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Conversation Partners

Dates: see syllabus
Points: 40 (10 each for 4 sets of conversation logs)

This course has a lecture and test component, but mostly it relies on experiential learning. As the major requirement / centerpiece of this course, you need to have conversations with people your age who grew up in a foreign country.

There are enough students at Medaille from Asian countries to work with all of you, and of course Hoonmin has all of you to talk to.

For some of you, this will be easy and fun. For others, not so much. I assume you wouldn’t be taking this course if you weren’t willing to talk to foreigners. That doesn’t make it less scary to begin or less frustrating to continue. That’s one reason I am assigning several students to each country, creating teams. Doing this with another student can help, and I encourage you to do so.

Medaille’s international students have already done what I’m encouraging you to do, go to a foreign country and immerse yourself in the culture. They had a language obstacle to overcome that you don’t. They had to learn English, a foreign language very different from theirs.

Modes of conversation

Ideally, all of your conversations will be face-to-face.

To set up these conversations, you have the usual text and voice options. In the past, Facebook message boards have seemed popular. If you wish, you may use video or voice communication, for which you have two good options. I am always on the look-out for another. They basically do the same thing, let you establish a video, voice only, or text connection. You can share files, too.

Skype – If you haven’t used it, download it, get a username, and try it out with a classmate. There are Skype apps for every device.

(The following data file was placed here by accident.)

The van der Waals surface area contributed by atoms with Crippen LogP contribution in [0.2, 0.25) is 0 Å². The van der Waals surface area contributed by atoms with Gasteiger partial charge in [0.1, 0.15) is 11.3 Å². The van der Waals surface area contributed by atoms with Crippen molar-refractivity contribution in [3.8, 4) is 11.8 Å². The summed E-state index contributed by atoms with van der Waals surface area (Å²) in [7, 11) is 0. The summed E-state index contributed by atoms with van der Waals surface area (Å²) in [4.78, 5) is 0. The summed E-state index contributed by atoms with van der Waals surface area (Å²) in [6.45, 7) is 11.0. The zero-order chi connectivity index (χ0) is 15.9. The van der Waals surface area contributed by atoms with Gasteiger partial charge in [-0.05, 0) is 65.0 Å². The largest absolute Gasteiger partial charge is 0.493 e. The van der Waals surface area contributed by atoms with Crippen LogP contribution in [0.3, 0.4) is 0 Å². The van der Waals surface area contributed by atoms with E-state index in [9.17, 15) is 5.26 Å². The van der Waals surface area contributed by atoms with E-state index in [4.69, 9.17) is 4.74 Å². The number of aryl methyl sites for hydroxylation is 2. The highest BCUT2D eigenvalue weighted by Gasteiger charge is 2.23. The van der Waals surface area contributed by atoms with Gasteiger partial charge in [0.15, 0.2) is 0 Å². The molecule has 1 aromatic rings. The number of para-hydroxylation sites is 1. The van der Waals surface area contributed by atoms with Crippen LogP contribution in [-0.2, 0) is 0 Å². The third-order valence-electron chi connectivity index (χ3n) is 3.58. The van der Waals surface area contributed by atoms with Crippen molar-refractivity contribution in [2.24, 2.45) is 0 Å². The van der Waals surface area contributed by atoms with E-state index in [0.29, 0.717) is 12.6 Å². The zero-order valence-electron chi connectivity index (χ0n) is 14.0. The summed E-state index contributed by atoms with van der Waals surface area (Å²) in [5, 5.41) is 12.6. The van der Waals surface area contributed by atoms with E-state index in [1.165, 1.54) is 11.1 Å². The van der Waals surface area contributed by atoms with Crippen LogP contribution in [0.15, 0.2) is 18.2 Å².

Google+ – If you already have a Gmail account, this is the video conferencing that I would recommend. If you don’t have a Gmail account, I recommend that you get one.

Google Hangouts: The Ultimate Guide


For me, the challenge comes in documenting your conversations. It is divergent learning because everyone will learn different things.

As much as I dislike paper, I have found that the students favor it over an online form, though you’re welcome to send me this information via email. Just copy the Conversation Log below, paste it into an email, and add your information.

I will have an inexhaustible supply of the form below with me in class. However, if you run out or can’t find yours, you can print out the .doc or .odt version.

As you can see, you will fill out one of these forms for every conversation that you have.

Printable Conversation Log .doc format | .odt format


 Conversation Log

Your name __________________________________________________________

Date of conversation _________________

Location(s) __________________________________________________________

Begin time __________________

End time ___________________

Conversation Partner’s name _____________________________________________

Conversation Partner’s email _____________________________________________

Other people involved in the conversation (when applicable):

___________________________________________________________________

Topics of conversation:

___________________________________________________________________

___________________________________________________________________

___________________________________________________________________

___________________________________________________________________

Quantify the conversation:

______% chit-chat

______% dealing with technology

______% sharing media (websites, personal images, videos) whether or nor relevant to HUM 300

______% substantive conversation about topics related to the content of HUM 300

Quantify the comprehension, considering both what you understood and what you think your partner understood, using your expectation of the same conversation with a native speaker of your language as 100%:

______% understood

Characterize the conversation in a word or two (ex: helpful, fun, serious, frustrating):

 

What’s one thing you would do differently?